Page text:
José V. Abueva

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José Veloso Abueva
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Dr. Jose V. Abueva (Onofre Corpuz April 1, 2013 eulogy)
16th President of the University of the Philippines
In office
1987–1993
President Corazon Aquino
Preceded by Edgardo Angara
Succeeded by Emil Q. Javier
3rd Chancellor of the University of the Philippines Diliman
Concurrently President of the University of the Philippines
In office
1990–1991
President Corazon Aquino
Preceded by Ernesto Tabujara
Succeeded by Emerlinda Roman
Personal details
Born Jose Veloso Abueva
(1928-05-25) May 25, 1928 (age 86)
Tagbilaran, Bohol, Philippines
Spouse(s) Socorro Encarnacion Abueva
Children Lanelle Abueva
Jobert Abueva
Rosanna Abueva
Jonas Abueva
Parents Teodoro Abueva
Purificacion Veloso
Alma mater University of Michigan
University of the Philippines
Occupation University administrator, professor, political scientist
Profession Academe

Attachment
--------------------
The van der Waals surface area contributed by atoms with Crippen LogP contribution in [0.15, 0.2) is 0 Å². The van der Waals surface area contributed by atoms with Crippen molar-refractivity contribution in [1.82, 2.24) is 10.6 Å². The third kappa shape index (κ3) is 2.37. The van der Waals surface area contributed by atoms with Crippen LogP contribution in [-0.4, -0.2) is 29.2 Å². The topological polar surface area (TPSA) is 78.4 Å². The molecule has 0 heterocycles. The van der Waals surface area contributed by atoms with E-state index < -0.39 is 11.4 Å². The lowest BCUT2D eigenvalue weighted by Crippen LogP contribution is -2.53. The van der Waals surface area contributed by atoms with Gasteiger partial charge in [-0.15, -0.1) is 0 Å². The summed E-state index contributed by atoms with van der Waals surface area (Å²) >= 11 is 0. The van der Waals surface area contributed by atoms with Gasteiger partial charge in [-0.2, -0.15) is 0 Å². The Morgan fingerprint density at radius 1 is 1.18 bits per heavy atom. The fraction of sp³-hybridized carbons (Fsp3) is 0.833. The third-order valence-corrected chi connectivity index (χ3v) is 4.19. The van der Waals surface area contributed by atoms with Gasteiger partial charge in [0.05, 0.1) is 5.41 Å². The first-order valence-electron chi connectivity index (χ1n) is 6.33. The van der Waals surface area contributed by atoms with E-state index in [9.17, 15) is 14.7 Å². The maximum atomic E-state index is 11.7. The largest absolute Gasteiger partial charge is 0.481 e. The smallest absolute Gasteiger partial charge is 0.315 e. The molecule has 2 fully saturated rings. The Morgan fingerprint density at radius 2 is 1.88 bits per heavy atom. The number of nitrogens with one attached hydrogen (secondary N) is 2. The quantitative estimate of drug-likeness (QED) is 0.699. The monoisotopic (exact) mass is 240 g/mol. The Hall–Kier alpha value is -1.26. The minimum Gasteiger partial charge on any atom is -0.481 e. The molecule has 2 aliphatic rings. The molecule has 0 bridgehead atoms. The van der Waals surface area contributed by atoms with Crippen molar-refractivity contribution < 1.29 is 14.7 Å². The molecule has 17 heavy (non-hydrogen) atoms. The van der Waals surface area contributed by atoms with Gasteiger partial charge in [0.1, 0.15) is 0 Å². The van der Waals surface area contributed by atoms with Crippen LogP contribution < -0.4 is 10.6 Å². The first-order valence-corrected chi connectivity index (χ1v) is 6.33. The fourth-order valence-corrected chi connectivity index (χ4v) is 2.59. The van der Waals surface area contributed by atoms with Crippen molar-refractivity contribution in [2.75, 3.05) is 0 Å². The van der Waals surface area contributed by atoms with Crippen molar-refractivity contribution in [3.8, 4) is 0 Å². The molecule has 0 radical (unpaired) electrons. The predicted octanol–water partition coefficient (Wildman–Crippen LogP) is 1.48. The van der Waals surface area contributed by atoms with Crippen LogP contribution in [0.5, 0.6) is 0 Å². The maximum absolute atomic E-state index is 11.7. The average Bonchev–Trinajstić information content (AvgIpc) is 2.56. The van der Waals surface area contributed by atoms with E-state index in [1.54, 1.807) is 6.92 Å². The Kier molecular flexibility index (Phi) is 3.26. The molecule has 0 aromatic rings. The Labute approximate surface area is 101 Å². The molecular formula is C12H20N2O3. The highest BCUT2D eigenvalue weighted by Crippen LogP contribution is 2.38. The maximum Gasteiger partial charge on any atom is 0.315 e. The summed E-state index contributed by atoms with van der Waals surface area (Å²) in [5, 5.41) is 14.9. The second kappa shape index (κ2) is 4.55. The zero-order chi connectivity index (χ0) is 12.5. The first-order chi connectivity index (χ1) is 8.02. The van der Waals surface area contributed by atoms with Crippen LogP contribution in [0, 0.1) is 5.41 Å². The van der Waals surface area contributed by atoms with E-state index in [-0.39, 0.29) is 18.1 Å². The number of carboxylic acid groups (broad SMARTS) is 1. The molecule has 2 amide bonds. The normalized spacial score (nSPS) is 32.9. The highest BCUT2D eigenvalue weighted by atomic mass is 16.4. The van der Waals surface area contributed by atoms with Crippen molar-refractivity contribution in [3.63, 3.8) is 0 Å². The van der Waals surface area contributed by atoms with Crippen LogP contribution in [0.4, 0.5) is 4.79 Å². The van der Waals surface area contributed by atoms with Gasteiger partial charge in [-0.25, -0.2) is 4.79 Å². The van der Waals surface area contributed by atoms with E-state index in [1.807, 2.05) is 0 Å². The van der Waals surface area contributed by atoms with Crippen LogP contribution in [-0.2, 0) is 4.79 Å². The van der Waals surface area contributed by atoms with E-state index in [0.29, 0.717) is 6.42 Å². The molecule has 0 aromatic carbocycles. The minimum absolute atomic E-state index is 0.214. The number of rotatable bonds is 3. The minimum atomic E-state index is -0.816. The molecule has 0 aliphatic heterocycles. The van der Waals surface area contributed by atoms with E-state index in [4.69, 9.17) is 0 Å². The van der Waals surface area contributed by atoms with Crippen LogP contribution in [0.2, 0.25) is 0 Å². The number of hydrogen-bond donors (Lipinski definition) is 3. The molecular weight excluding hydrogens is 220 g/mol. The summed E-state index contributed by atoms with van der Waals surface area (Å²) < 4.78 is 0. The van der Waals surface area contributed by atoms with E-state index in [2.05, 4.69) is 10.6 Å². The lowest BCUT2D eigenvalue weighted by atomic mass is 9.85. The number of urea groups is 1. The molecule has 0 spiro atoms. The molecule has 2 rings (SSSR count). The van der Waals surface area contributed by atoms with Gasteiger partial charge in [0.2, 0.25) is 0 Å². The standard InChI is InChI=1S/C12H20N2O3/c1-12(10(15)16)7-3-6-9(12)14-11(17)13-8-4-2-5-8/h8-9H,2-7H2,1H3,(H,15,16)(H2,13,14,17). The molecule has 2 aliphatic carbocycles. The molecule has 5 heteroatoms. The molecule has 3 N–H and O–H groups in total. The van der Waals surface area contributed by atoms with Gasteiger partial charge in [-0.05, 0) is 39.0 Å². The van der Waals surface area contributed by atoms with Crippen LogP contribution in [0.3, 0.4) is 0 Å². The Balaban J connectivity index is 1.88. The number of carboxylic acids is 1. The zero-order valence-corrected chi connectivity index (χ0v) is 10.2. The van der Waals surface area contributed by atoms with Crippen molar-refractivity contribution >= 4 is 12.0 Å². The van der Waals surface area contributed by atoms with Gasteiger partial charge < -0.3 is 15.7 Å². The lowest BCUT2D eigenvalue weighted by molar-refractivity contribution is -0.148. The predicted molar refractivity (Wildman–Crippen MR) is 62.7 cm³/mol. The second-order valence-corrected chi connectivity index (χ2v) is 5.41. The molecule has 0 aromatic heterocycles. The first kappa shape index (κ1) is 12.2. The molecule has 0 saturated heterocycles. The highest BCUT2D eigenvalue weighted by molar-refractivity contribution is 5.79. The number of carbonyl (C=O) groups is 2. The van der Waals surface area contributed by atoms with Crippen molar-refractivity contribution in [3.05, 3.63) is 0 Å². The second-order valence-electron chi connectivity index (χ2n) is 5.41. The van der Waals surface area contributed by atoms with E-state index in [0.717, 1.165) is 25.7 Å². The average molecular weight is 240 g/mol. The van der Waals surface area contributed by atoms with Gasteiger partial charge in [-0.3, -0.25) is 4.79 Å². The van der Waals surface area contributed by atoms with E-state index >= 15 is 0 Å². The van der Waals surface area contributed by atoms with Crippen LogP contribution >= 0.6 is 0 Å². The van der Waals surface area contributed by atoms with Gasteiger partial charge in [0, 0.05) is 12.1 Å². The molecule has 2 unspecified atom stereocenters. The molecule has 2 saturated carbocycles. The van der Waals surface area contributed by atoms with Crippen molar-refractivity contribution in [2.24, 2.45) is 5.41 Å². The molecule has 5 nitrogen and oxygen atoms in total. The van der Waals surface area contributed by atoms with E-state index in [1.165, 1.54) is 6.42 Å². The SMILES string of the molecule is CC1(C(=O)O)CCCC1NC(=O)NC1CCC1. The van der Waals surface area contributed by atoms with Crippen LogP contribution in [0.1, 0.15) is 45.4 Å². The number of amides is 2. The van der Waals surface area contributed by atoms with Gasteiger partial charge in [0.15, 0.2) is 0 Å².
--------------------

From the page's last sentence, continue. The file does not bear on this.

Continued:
Dr. José Veloso Abueva was the 16th president of the University of the Philippines. A Ten Outstanding Young Men (TOYM) awardee for political science in 1962, he has devoted much of his career in academic circles. He has been faculty member of the National College of Public Administration and Governance of the University of the Philippines Diliman and visiting professor at Brooklyn College, City University of New York and Yale University. He has also worked with the United Nations University in Tokyo. Dr. Abueva's service to the nation includes stints as secretary of the 1971 Constitutional Convention, executive director of the Legislative-Executive Local Government Reform Commission and Chairman of the Legislative-Executive Council that drew up the conversion program for former military bases. Dr. Abueva has written a number of books, including "Focus in the Barrio: The Foundation of the Philippine Community Development Program" and "Ang Filipino sa Siglo 21." Among the publications he has edited is the 20-volume "PAMANA: The UP Anthology of Filipino Socio-Political Thought since 1872."